The Truth of the Handmaid's Tale
Tigerlily Theo Hopson
September 16th, 2018
Loneliness. Harassment. Rape. Pain. The night I finished reading The Handmaid’s Tale by Margaret Atwood it took me hours to fall asleep. A deep terror had settled into my soul. A story very similar to the Handmaid’s has happened before in the years of slavery, and could happen again today in America.
I am not the only one who fears this dystopia becoming real. Starting on the first day of Judge Brett Kavanaugh’s confirmation hearings, women entered the Hart Senate Office Building dressed in red with big white bonnets covering their faces, the uniform of the Handmaids. These activists stood silently at Kavanaugh’s hearings, imprinting a powerful message of what could happen if Kavanaugh becomes a Supreme Court Justice. Brett Kavanaugh, who was recently accused of assaulting a girl while both were in high school, has the power to potentially overturn the Supreme Court case Roe v. Wade if made a Justice. This could mean women losing the right to have control over their own bodies, which is how it all started for the Handmaids.
The horrors of the The Handmaid’s Tale seem unthinkable, but really this story is as accurate as a history book. The Handmaid’s Tale by Margaret Atwood is a dystopian novel based in a world where a woman’s only value is how many children she is able to birth. The narrator of the story is Offred (of Fred), who is a Handmaid. Most households are assigned a Handmaid, whose primary goal is to reproduce. Even though this is a fictional story, as Atwood says in her 2017 book release introduction, everything that is written in this book has happened before in history. Women, Race and Class by Angela Davis looks deeply into the racism Black women faced in slavery, and years after. Davis breaks down the horrors of sexual abuse which was a daily reality for female slaves. While reading these books, one thing is made clear: The Handmaid’s Tale is not a work of fantasy, but describes the day to day life of African American women during slavery as explained in Women, Race and Class.
Handmaids and enslaved women both have to suffer men claiming their bodies as a commodity and the fear of harsh punishment if they refuse sexual exploitation. In The Handmaid’s Tale each household has a “Commander.” He is the head of the household, and has control over the body of his Handmaid, similar to how a slave master had control over the body of a female slave. One evening in The Handmaid’s Tale, the Commander, Fred, takes Offred, his handmaid, on a secret outing. He dresses her up in a revealing outfit and slathers makeup, which is forbidden, on her face. He brings her to a hotel where many Commanders roam, picking which woman they want to sleep with. At the end of the evening the Commander takes Offred to a room upstairs where, “He’s stroking my body now, from stem as they say to stern, cat stroke along the left flank, down the left leg. He stops at this foot, his fingers encircling the ankle, briefly, like a bracelet, where the tattoo is, a Braille he can read, a cattle brand. It means ownership,” (p. 254).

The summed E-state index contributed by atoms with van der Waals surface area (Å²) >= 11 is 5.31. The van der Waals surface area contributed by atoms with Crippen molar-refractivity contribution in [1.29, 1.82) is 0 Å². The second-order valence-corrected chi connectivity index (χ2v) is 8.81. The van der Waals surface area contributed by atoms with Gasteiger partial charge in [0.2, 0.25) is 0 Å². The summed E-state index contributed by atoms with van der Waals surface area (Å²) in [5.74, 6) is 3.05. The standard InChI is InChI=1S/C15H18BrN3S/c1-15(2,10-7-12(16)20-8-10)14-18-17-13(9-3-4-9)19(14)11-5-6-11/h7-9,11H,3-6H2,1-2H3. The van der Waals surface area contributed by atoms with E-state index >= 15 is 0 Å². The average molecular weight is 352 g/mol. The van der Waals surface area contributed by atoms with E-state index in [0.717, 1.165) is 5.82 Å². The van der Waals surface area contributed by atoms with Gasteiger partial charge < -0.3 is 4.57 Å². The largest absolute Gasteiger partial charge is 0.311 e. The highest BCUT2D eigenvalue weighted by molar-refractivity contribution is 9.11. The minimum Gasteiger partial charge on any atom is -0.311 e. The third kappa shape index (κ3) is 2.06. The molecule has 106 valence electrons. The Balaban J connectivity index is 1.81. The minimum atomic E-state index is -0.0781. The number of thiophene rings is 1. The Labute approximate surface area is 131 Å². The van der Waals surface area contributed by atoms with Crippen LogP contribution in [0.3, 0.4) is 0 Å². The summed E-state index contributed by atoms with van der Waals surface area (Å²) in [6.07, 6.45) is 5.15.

The tattoos each Handmaid has, like how slave women were often branded, are a constant reminder that they are nothing more than property of the head of the house. In this situation Offred feels trapped. She is uncomfortable, but if she refuses his sexual harassment she knows she will get a far worse punishment. By refusing sexual harassment she is threatening the power of her “commander.”
This is similar to how Black women felt in the presence of a slave master, or later, their white boss. In Women, Race and Class, Davis points out, “From Reconstruction to the present, black women household workers have considered sexual abuse perpetrated by the ‘man of the house’ as one of the major occupational hazards. Time after time they have been victims of extortion on the job, compelled to choose between sexual submission and absolute poverty for themselves and their families,” (p. 91). Black women were, and still are, cornered into a place where sexual harassment is their norm. As Davis says in her book, during the time of slavery if a Black woman refused rape she would be violently punished and psychologically demeaned. Even after slavery a Black woman could be physically hurt for refusing sexual debasement or, in the workplace, lose her job. The Commanders use the same fear mongering tactics as slave masters to silence their Handmaids. The Handmaid’s Tale is not just a fictional story, it is telling the story of the African American women who faced hundreds of years of harassment.